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In the north-west corner of the garden are tall stalks of black bamboo with shiny green leaves.
Wooden sliding doors surround the north and east sides. An image of a long-legged crane bird is laid out in coloured pebbles in the tiled floor.
The design and landscape are modelled on the classical gardens of Suzhou in eastern China. Only, this is in Clontarf.
“This is a great little secret in the park,” said Noel McEvoy, Dublin City Council’s executive parks superintendent last Thursday.
Tucked in at the eastern end of St Anne’s Park – past the walled rose garden and beside the old clock tower – Dublin’s Suzhou garden is closed at the moment to the public.
But the council has plans, albeit farish in the future, to renovate the park with the help of Chinese counterparts.
A New Home
McEvoy walks into the rose garden beside the clock tower in St Anne’s Park, and onwards under a brick arch.
McEvoy lifts the railings to the garden and slips in. It’s closed for maintenance right now, he says.
“The garden was brought over for the Bloom festival in 2012,” McEvoy says.
It was donated by the People’s Republic of China and opened by the then Chinese Ambassador Luo Linquan on 4 February 2012.
Workers in the Suzhou Garden Bureau in China had designed it and put it together.
“After the festival, the council was looking for a home for it. I instantly got onto them to say that we wanted it,” he says.
McEvoy thought that St Anne’s Park was the ideal place for it.
“You have the Austrian pines and the birch trees,” he says, pointing around. They enclose the garden giving it a sense of peacefulness, he says.
McEvoy then looks at the clock tower.
“You got the old western empirical architecture blending with the eastern oriental garden. It works really well,” he says.
Turning right past the arch, the Suzhou garden sits through an opening in a bush.
Gardeners transplanted magnolias, bamboo, osmanthus and plum trees as they moved the garden over from the Bloom Festival in Phoenix Park to St Anne’s Park.
Gardeners from Suzhou also brought over wooden pavilions and intricately tiled floors for their Dublin garden.
The garden was fenced off in timber at the Bloom Festival, he says. “We needed to surround the garden in something better lasting.”
McEvoy slaps the top of the granite wall which now encloses the garden. “We got this from the floozie,” he says.
McEvoy used the granite stones that used to surround the reclining Anna Livia monument, also known as the Floozie in the Jacuzzi.
The first of China’s Suzhou gardens date back to the 11th century, says Isabella Jackson, an assistant professor in Chinese History at Trinity College Dublin.
“There’s over 60 still there but at their height, there was apparently 200,” says Jackson.
She would hop on the bullet train to Suzhou from Shanghai when she lived there in 2010, she says. “It’s a bustling city but they have all these areas of calm in it.”
These gardens – which are a UNESCO world heritage site – aren’t like a typical European park, she says. “Even the big gardens are made up of small interlinking spaces.”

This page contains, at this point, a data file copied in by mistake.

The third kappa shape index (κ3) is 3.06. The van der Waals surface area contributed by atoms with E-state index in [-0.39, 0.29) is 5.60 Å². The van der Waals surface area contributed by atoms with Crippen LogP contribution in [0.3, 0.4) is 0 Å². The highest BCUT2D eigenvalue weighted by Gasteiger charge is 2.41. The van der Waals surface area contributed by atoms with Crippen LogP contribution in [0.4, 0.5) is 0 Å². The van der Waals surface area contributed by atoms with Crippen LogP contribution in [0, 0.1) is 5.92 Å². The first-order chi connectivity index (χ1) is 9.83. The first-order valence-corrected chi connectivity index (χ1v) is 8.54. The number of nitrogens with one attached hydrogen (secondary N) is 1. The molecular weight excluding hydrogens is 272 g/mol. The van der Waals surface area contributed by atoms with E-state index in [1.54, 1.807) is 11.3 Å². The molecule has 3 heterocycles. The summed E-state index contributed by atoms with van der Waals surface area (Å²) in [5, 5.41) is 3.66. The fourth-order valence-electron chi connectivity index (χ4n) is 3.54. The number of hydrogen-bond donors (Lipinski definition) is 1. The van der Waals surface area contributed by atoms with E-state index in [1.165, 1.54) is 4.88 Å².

They’re connected by round doors or arches. “It makes each section feel quite private,” she says.
These days, wealthy business people and politicians retire to Suzhou, she says.
The gardens are means for them to show off their wealth to one another, Jackson says.
“It shows that they weren’t caught up with money or worldly things, that they had their minds on a higher culture,” she says.
Some of these gardens are used as venues to host poetry parties. “Some of these gardens would have almost mazes of slowly moving water,” says Jackson.
“One game they would play is to have one glass of wine drifting along this little stream. When the wine glass reaches you, you would take a sip and read a line of poetry,” Jackson says.
The biggest garden in Suzhou is about half the size of St Stephen’s Green and ironically called the Humble Administrator’s Garden, says Jackson.
“I was there with my mother and we both agreed there was nothing very humble about it,” she says.
In the Future
McEvoy stands in the centre of the St Anne’s Suzhou garden and points to the weathered wood in the surrounding three pavilions. “They weren’t made for Irish weather.”
The wood is rotting, he says. That’s why St Anne’s Suzhou Garden is closed at the moment.
But Dublin City Council is working with gardeners from Suzhou to renovate the garden – although it’s been delayed somewhat.
The Suzhou gardeners will be helping out with building of the roofs and restoration of the pavilions, McEvoy says. The methods, means and materials aren’t familiar to industry here in Ireland.
Renovations won’t start until at least 2022, he says.
“People were supposed to come over from Suzhou at the start of this year but then, of course, Covid stopped all of that.”
“The plan is to take down the wooden roofs of the pavilion and put this on instead,” McEvoy says.
He slides a photo out from an envelope. It shows a roof that curves sharply to a peak, lined with turquoise tiles.
“Then it would really look the part,” he says.